Age Related Clinical Spectrum of Atopic Dermatitis: A Position Paper
Received Date: Apr 16, 2018 / Accepted Date: May 15, 2018 / Published Date: May 21, 2018
Atopic dermatitis is well-known age-related/oriented caption recognized through well-defined clinical features usually having an onset in infancy invariably marching towards childhood, adolescent adult and elderly (senile) phases. This particular aspect seems unique, and was succinctly explored through literature, the highlights of which form the position paper for vivid comprehension of evolving clinical spectrum, which might add up to elevation of dreaded symtomatology, a part component of the entity. The criteria for intrinsic and extrinsic variant of AD, in particular, are emphasized.
Keywords: Atopic dermatitis; Intrinsic; Extrinsic
Atopic dermatitis (AD) a well-conceived age-oriented entity, recognizable through wide spectrum clinical connotation , is an intriguing subject for walk the talk. AD overwhelming impact on quality of life as a public health problem is now being perceived because of its increasing global prevalence affecting both children and adults. Its prevalence is 20% in children and up-to 3% in adults (Figure 1). Nomenclature task force of European academy of allergy and clinical immunology (EAACI) after elaborate deliberations had put-up a ‘position paper’ on atopic dermatitis, wherein a new nomenclature atopic eczema/dermatitis syndrome (AEDS) was proposed to cover up wide ranging clinical manifestations of AD, emphasizing that the condition is no single but has several components in its fold. Accordingly, the adult-onset AD was divided into intrinsic/nonallergic (non-I.e.-mediated)  type of atopic dermatitis (constitutional dermatitis) and extrinsic/allergic (Figure 2)(I.e.-associated) [4,5] type, the outline of which are defined in the adjoining table 1. Its etiopathogenesis is largely elusive , and a subject matter of continuing dialogue Currently, the turbulence in the functions of stratum corneum [7-9] the skin barrier (Figure 3), are being incriminated through genetically determined risk factors along-with the immune system dysfunction . The concomitance of atopic dermatitis in immunocompromised/ susceptible genetic and metabolic disorders might reenforce the preceding observations. The proposed hypothesis seemed to have added new dimensions to the comprehension of it’s under currents and perspective studies. Simultaneously, it is worthwhile to retrieve  the clinical undertones in childhood phase of AD, facilitating to establish the continuous march of atopic dermatitis from childhood, adult-onset [12-14] and senile/elderly , invariably marked by remissions and recurrence, its hallmark. Furthermore, aforementioned observations are scintillating, and might raise expectations of comprehensive management of non-allergic atopic eczema/dermatitis syndrome (AEDS) (Figure 4).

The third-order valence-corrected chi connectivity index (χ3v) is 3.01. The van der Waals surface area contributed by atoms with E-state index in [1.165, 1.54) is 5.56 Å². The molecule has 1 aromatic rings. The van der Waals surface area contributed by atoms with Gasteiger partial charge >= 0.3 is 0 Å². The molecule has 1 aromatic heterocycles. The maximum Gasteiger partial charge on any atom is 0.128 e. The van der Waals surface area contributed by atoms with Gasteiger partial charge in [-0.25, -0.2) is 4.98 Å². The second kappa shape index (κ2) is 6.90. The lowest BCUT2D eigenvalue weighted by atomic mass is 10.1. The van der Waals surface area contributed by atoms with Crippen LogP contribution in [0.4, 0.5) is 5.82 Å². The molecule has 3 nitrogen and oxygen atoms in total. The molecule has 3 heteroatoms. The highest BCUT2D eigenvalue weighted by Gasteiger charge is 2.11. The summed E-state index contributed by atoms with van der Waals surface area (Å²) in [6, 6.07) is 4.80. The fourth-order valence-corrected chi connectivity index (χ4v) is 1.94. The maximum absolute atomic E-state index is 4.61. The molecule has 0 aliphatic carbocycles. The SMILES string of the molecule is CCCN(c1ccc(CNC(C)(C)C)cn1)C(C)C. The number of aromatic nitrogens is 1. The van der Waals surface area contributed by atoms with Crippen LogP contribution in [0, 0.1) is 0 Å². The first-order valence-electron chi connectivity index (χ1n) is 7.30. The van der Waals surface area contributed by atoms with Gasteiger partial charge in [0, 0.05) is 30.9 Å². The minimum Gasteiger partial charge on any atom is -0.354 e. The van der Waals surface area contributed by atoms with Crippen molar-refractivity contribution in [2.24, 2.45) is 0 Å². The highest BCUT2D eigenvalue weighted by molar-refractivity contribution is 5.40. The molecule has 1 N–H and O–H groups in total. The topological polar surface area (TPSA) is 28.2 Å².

|Less than 2 years||Typically develops after 2nd month of life|
|Edematous papules, papulo-vesicles, and/or evolving plaques with oozing and crusting over the cheeks and centro-facial sparing|
|Face and neck are affected in over 90% of the patients, in first 6 months|
|Sparing of diaper area|
|2 to 12 years||Lichenified, less exudative lesions|
|Flexural eczema confined to antecubital and popliteal fossae|
|Head, especially affecting peri-orificial region, neck, wrists, hands, ankles and feet|
|Pronounced and widespread xerosis|
|Adolescent Adult ||More than 12 and less than 18 years adult more than 18 years|
|Chronic hand dermatitis, both endogenous and exogenous components|
|Facial dermatitis with severe eyelid involvement in a few|
|Erythrodermic disease prominent in those with continuous AD since childhood|
|Senile atopic dermatitis or atopic dermatitis in the elderly [19,20] pattern, types and clinical features: More than 60 years|
|Senile /elderly onset , either due to||Recurrence of AD with a history of classic childhood AD or|
|Continuation of adult-onset AD marching to AD in the elderly|
|Intrinsic atopic dermatitis 1(iAD) non-allergic atopic eczema/dermatitis syndrome (AEDS) 2||Normal serum IgE levels <150-200 kU/L|
|Serum specific IgE, none|
|Association with respiratory diseases, none|
|Skin prick testing (SPT) to common aero or food allergens|
|IgE associated allergic atopic dermatitis, Extrinsic atopic dermatitis (eAD)||Invariably serum IgE level high>150-200 kU/L|
|Serum specific IgE antibodies Positive|
|Associated allergic rhinitis and/or asthma|
|SPT Test Positive|
|Environmental factors, triggers||House dust mite|
|Thickening of the skin, variable scaling arising secondary to repetitive scratching/rubbing, lichenification|
Table 1: Atopic dermatitis: clinical undertones of age related orientation.
Atopic dermatitis (AD) has always been focus of walk the talk ever since its initial narrative. Several concerns facets seem to have eluded those chase into unfold its variety of known as well as unknown undertones, an overview of historical  vignette may provide a requisite inputs in comprehending an overall position prevailing currently microanatomy of epidermis including stratum corneum, stratum lucidum, stratum granulosum, stratum spinosum and stratum basale. The stratum corneum the formatable skin barrier has been moted to play a significant role in its etiopathogenesis through its barriers physiological consituants comprised of loricirin, involucrin, trichohyalin, S 100 proteins and small proline-rich proteins. The stratum corneum has a built-in strength derived from other constiuants layers namely keratins 1 and 10, keratin 2, profilaggrin, transglutaminase-3.